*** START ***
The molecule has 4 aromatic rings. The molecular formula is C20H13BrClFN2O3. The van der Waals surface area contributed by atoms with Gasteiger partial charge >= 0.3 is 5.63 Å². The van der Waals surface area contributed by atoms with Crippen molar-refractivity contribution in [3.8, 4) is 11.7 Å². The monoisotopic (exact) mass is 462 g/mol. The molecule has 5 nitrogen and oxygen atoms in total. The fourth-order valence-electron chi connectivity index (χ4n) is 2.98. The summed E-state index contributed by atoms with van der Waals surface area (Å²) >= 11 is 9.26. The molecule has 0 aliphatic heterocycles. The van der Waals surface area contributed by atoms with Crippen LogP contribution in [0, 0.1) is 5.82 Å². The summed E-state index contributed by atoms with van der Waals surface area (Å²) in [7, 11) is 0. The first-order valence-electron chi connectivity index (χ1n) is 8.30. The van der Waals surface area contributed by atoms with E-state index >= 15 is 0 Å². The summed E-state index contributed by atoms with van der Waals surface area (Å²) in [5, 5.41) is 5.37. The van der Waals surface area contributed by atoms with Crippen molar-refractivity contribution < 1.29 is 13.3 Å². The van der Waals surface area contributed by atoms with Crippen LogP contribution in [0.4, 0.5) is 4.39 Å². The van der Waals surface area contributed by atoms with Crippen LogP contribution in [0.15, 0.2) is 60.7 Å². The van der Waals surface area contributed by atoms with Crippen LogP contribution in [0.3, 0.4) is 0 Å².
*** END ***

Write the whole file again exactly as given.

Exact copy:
The molecule has 4 aromatic rings. The molecular formula is C20H13BrClFN2O3. The van der Waals surface area contributed by atoms with Gasteiger partial charge >= 0.3 is 5.63 Å². The van der Waals surface area contributed by atoms with Crippen molar-refractivity contribution in [3.8, 4) is 11.7 Å². The monoisotopic (exact) mass is 462 g/mol. The molecule has 5 nitrogen and oxygen atoms in total. The fourth-order valence-electron chi connectivity index (χ4n) is 2.98. The summed E-state index contributed by atoms with van der Waals surface area (Å²) >= 11 is 9.26. The molecule has 0 aliphatic heterocycles. The van der Waals surface area contributed by atoms with Crippen LogP contribution in [0, 0.1) is 5.82 Å². The summed E-state index contributed by atoms with van der Waals surface area (Å²) in [7, 11) is 0. The first-order valence-electron chi connectivity index (χ1n) is 8.30. The van der Waals surface area contributed by atoms with E-state index >= 15 is 0 Å². The summed E-state index contributed by atoms with van der Waals surface area (Å²) in [5, 5.41) is 5.37. The van der Waals surface area contributed by atoms with Crippen molar-refractivity contribution < 1.29 is 13.3 Å². The van der Waals surface area contributed by atoms with Crippen LogP contribution in [0.4, 0.5) is 4.39 Å². The van der Waals surface area contributed by atoms with Crippen LogP contribution in [0.15, 0.2) is 60.7 Å². The van der Waals surface area contributed by atoms with Crippen LogP contribution in [0.3, 0.4) is 0 Å².